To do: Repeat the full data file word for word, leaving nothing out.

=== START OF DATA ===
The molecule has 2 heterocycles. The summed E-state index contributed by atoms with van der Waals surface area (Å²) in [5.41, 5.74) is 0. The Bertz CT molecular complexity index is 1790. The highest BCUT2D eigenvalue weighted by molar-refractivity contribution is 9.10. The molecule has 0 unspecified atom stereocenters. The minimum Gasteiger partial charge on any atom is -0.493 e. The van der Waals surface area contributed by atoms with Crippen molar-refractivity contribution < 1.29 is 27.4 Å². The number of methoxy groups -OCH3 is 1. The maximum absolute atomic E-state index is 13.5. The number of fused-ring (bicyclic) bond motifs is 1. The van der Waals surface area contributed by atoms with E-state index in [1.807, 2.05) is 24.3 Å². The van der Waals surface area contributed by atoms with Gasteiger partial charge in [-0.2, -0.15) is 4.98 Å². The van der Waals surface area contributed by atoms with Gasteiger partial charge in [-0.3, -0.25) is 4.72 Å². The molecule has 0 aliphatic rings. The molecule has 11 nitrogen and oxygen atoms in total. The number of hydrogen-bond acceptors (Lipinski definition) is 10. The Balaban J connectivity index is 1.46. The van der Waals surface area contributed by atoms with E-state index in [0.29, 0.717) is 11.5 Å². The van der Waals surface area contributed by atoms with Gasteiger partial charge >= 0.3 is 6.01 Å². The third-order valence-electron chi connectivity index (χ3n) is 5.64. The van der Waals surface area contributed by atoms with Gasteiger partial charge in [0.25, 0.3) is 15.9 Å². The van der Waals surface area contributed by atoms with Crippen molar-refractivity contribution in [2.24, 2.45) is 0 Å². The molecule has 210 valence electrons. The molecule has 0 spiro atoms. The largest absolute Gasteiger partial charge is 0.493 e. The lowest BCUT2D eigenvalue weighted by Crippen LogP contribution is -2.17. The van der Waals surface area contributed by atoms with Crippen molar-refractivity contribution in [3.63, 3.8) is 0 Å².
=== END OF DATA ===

The molecule has 2 heterocycles. The summed E-state index contributed by atoms with van der Waals surface area (Å²) in [5.41, 5.74) is 0. The Bertz CT molecular complexity index is 1790. The highest BCUT2D eigenvalue weighted by molar-refractivity contribution is 9.10. The molecule has 0 unspecified atom stereocenters. The minimum Gasteiger partial charge on any atom is -0.493 e. The van der Waals surface area contributed by atoms with Crippen molar-refractivity contribution < 1.29 is 27.4 Å². The number of methoxy groups -OCH3 is 1. The maximum absolute atomic E-state index is 13.5. The number of fused-ring (bicyclic) bond motifs is 1. The van der Waals surface area contributed by atoms with E-state index in [1.807, 2.05) is 24.3 Å². The van der Waals surface area contributed by atoms with Gasteiger partial charge in [-0.2, -0.15) is 4.98 Å². The van der Waals surface area contributed by atoms with Gasteiger partial charge in [-0.3, -0.25) is 4.72 Å². The molecule has 0 aliphatic rings. The molecule has 11 nitrogen and oxygen atoms in total. The number of hydrogen-bond acceptors (Lipinski definition) is 10. The Balaban J connectivity index is 1.46. The van der Waals surface area contributed by atoms with E-state index in [0.29, 0.717) is 11.5 Å². The van der Waals surface area contributed by atoms with Gasteiger partial charge >= 0.3 is 6.01 Å². The third-order valence-electron chi connectivity index (χ3n) is 5.64. The van der Waals surface area contributed by atoms with Gasteiger partial charge in [0.25, 0.3) is 15.9 Å². The van der Waals surface area contributed by atoms with Crippen molar-refractivity contribution in [2.24, 2.45) is 0 Å². The molecule has 210 valence electrons. The molecule has 0 spiro atoms. The largest absolute Gasteiger partial charge is 0.493 e. The lowest BCUT2D eigenvalue weighted by Crippen LogP contribution is -2.17. The van der Waals surface area contributed by atoms with Crippen molar-refractivity contribution in [3.63, 3.8) is 0 Å².